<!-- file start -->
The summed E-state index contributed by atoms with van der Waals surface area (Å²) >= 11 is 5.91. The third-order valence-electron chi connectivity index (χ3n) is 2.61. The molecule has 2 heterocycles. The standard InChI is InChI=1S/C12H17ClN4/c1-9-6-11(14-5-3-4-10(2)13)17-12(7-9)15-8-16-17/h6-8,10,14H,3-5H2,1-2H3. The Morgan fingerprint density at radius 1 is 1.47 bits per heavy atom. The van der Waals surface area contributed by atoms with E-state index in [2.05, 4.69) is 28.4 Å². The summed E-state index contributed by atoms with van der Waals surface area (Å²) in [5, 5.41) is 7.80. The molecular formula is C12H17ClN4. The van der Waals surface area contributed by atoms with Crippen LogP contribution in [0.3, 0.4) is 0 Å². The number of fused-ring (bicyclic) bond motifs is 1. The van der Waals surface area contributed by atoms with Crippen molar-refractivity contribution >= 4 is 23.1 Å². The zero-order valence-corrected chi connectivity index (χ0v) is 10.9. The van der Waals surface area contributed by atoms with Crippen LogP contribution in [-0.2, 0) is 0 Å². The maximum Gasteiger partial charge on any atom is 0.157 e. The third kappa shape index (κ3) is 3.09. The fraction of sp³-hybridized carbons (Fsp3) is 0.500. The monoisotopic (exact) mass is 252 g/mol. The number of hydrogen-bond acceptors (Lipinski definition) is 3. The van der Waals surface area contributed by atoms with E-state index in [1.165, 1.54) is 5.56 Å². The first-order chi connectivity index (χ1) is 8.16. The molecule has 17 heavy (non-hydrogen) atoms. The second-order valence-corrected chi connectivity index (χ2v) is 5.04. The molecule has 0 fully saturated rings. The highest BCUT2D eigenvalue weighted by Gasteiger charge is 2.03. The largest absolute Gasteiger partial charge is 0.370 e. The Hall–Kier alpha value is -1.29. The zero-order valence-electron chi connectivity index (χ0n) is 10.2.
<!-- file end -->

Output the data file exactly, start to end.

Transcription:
The summed E-state index contributed by atoms with van der Waals surface area (Å²) >= 11 is 5.91. The third-order valence-electron chi connectivity index (χ3n) is 2.61. The molecule has 2 heterocycles. The standard InChI is InChI=1S/C12H17ClN4/c1-9-6-11(14-5-3-4-10(2)13)17-12(7-9)15-8-16-17/h6-8,10,14H,3-5H2,1-2H3. The Morgan fingerprint density at radius 1 is 1.47 bits per heavy atom. The van der Waals surface area contributed by atoms with E-state index in [2.05, 4.69) is 28.4 Å². The summed E-state index contributed by atoms with van der Waals surface area (Å²) in [5, 5.41) is 7.80. The molecular formula is C12H17ClN4. The van der Waals surface area contributed by atoms with Crippen LogP contribution in [0.3, 0.4) is 0 Å². The number of fused-ring (bicyclic) bond motifs is 1. The van der Waals surface area contributed by atoms with Crippen molar-refractivity contribution >= 4 is 23.1 Å². The zero-order valence-corrected chi connectivity index (χ0v) is 10.9. The van der Waals surface area contributed by atoms with Crippen LogP contribution in [-0.2, 0) is 0 Å². The maximum Gasteiger partial charge on any atom is 0.157 e. The third kappa shape index (κ3) is 3.09. The fraction of sp³-hybridized carbons (Fsp3) is 0.500. The monoisotopic (exact) mass is 252 g/mol. The number of hydrogen-bond acceptors (Lipinski definition) is 3. The van der Waals surface area contributed by atoms with E-state index in [1.165, 1.54) is 5.56 Å². The first-order chi connectivity index (χ1) is 8.16. The molecule has 17 heavy (non-hydrogen) atoms. The second-order valence-corrected chi connectivity index (χ2v) is 5.04. The molecule has 0 fully saturated rings. The highest BCUT2D eigenvalue weighted by Gasteiger charge is 2.03. The largest absolute Gasteiger partial charge is 0.370 e. The Hall–Kier alpha value is -1.29. The zero-order valence-electron chi connectivity index (χ0n) is 10.2.